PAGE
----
Digital sports fan panel addresses impact of technology

Kaelia Neal, Sport editor

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Andrew Billings, Travis McGuire and Rob Moseley discussed what it means to be a digital sports fan with the Linfield community on Thursday, April 27 in Riley 201.

Billings is the director of the Alabama program in sports communication and the Ronald Reagan Chair of Broadcasting in the department of journalism. Moseley is the editor-in-chief of GoDucks.com and the University of Oregon’s official Twitter voice of Ducks athletics. McGuire is the director of social of media at Linfield and a sports “super fan.”

Topics discussed during the panel included fantasy sports, the power that social media provides sports fans, and the relationships between athletes and fans due to the digital world.

Sports continue to be something that consumers want to watch live where as it is not unusual for TV shows to not be watched live.

“We’re time shifting about 40 percent of what we watch,” Billings said. “With sports it’s just three percent.”

Billings said live sports are the main reason people have yet to “cut the cord” of their cable TV.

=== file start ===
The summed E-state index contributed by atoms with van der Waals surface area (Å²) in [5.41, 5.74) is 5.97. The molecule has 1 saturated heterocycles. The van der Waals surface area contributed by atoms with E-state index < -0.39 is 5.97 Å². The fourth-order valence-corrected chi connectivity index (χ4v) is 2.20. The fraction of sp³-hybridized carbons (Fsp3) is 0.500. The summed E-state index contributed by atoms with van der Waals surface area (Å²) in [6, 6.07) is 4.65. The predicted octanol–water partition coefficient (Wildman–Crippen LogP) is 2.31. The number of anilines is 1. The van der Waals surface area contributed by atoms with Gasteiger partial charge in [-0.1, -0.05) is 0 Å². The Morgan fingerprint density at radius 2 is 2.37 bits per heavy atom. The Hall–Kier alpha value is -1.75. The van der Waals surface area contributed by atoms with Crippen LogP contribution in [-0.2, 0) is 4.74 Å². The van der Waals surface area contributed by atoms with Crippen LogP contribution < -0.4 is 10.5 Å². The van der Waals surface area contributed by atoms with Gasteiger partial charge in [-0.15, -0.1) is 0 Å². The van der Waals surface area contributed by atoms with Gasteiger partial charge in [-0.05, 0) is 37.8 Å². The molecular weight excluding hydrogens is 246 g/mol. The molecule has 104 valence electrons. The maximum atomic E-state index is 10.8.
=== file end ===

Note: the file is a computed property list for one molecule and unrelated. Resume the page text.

Fantasy sports have grown in popularity among Americans because they offer people a different interaction with their teams.

“The digital sphere allows you to customize your own team,” Billings said.

Social media and improved technology has provided a place for people to engage with one another. Fans are often excited when one of their favorite athletes “retweets” them.

Social media also provides a place for fans to discuss their favorite teams, and to argue with their rivals.

Moseley said Twitter has changed his news judgment. “It’s changed my job dramatically and my conception of what fans want,” he said.

“When I got my first smart phone, that was a game changer,” McGuire said. “The newspaper has been replaced by my iPad. I can consume how I want and when I want. It’s really nice.”

McGuire said he uses two screens to engage in the sport world, which would be watching the game live on TV and looking at Twitter on his smart phone.

While social media has had positive effects, there are also negative outcomes that may come with it.

“On social media, there’s a whole lot more chances to receive negative feedback,” Billings said.

Moseley explained that it is part of his job to keep this in mind, as he wants to portray the University Oregon athletes in the best possible light based on the facts.

With digital technologies, there will be more ways for sports fans to consume the sports that they want to, but the technologies will also raise new issues.

Lindsay Schnell, a staff writer for Sports Illustrated, was also invited to be a part of the panel. However, she was called to cover the NFL draft and was unable to attend.

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Digital sports fan panel addresses impact of technology